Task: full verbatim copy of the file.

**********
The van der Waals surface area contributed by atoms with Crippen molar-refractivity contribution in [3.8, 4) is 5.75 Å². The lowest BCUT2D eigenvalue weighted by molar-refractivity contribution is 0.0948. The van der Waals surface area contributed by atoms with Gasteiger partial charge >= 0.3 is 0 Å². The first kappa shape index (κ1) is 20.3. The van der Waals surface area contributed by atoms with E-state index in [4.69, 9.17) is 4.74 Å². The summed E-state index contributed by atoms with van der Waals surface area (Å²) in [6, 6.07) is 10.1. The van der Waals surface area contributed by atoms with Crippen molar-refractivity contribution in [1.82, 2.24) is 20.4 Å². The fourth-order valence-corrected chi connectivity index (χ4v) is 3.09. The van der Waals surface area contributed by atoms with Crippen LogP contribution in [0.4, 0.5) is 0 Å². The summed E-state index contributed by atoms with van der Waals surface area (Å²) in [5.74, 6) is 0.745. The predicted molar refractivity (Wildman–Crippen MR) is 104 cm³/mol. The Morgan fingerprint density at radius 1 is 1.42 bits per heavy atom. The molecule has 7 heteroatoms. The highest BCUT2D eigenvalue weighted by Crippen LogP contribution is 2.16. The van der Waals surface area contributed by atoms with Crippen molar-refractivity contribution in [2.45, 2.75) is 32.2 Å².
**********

The van der Waals surface area contributed by atoms with Crippen molar-refractivity contribution in [3.8, 4) is 5.75 Å². The lowest BCUT2D eigenvalue weighted by molar-refractivity contribution is 0.0948. The van der Waals surface area contributed by atoms with Gasteiger partial charge >= 0.3 is 0 Å². The first kappa shape index (κ1) is 20.3. The van der Waals surface area contributed by atoms with E-state index in [4.69, 9.17) is 4.74 Å². The summed E-state index contributed by atoms with van der Waals surface area (Å²) in [6, 6.07) is 10.1. The van der Waals surface area contributed by atoms with Crippen molar-refractivity contribution in [1.82, 2.24) is 20.4 Å². The fourth-order valence-corrected chi connectivity index (χ4v) is 3.09. The van der Waals surface area contributed by atoms with Crippen LogP contribution in [0.4, 0.5) is 0 Å². The summed E-state index contributed by atoms with van der Waals surface area (Å²) in [5.74, 6) is 0.745. The predicted molar refractivity (Wildman–Crippen MR) is 104 cm³/mol. The Morgan fingerprint density at radius 1 is 1.42 bits per heavy atom. The molecule has 7 heteroatoms. The highest BCUT2D eigenvalue weighted by Crippen LogP contribution is 2.16. The van der Waals surface area contributed by atoms with Crippen molar-refractivity contribution in [2.45, 2.75) is 32.2 Å².